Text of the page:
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8 Decisions for the Future
Pages 117-121

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From page 117...
... The effects from sea level rise scenarios adopted In this report imply that a more considered and planned approach to the preservation or abandonment of coastal facilities and communities is needed. As discussed In Chapters 3-7, the types of responses to sea level rise include retreat from the shoreline or the use of structures to prevent flooding and shoreline recession.
From page 118...
... However, retreat involves foregoing the use of land and perhaps buildings, which represents a large short- to medium-term loss, which knight be outweighted by the long-term cost-saving of doing nothing in an engineering context. Design Life Versus Remedial Measures ~ planning for sea level rise, it Is necessary to consider whether a stabilization project needs to be made at the outset, or whether remedial measures can be taken periodically during the life of the structure or facility.
From page 119...
... An example of a structure with a high risk to life would be a levee protecting a major population center. The consequences of levee overtopping, failure, and flooding to a large urban area would require careful and thorough analysis and a conservative allowance for sea level rise, including the wave action accompanying major storms.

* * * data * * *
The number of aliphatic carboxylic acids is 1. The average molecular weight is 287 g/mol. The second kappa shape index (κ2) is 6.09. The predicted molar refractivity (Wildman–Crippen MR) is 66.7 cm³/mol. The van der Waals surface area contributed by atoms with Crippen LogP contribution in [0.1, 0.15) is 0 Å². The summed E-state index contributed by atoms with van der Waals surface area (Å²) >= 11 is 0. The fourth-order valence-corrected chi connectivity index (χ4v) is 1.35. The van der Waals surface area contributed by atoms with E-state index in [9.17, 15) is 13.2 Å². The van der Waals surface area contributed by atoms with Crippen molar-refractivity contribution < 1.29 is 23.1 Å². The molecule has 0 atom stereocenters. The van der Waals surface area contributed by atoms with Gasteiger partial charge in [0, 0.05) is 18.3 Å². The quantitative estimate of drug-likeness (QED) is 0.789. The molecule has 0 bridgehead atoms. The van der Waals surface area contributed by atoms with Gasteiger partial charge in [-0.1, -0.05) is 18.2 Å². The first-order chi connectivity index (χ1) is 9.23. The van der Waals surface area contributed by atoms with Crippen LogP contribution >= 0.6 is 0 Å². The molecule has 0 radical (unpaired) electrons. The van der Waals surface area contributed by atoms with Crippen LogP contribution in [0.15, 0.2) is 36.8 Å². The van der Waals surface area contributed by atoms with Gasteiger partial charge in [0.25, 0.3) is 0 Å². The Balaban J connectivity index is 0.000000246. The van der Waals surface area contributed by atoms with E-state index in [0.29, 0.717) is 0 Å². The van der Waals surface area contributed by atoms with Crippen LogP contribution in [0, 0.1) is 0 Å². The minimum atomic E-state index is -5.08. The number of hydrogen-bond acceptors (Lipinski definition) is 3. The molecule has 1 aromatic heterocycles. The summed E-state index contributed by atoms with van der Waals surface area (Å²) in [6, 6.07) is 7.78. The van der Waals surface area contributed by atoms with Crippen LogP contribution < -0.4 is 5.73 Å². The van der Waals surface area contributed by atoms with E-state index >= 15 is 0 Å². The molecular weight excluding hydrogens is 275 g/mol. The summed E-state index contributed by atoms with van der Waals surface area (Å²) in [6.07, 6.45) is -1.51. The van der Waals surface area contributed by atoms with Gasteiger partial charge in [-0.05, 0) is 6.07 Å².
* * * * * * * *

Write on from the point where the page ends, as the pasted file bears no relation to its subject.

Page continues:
From page 120...
... For coastal wetlands located in relatively protected regions, the costs of stabilizing shoreline positions would probably not be high, due to the less energetic wave cInnate In bays and lagoons. If there is a retreat along bay shorelines, or a ban on shoreline stabilization, marshlands will be allowed to retreat with the sea level rise.
From page 121...
... the steady increase of atmospheric greenhouse gases, which is theorized to enhance global warming, thus contributing to glacial melting and eustatic sea level rise. Coping with these trends will require 0 research, data acquisition, and analysis of the specific effects of sea level rise in relation to other environmental changes and the response of specific coastal works to rise; and _ ~ ~ · ~ · ~ .

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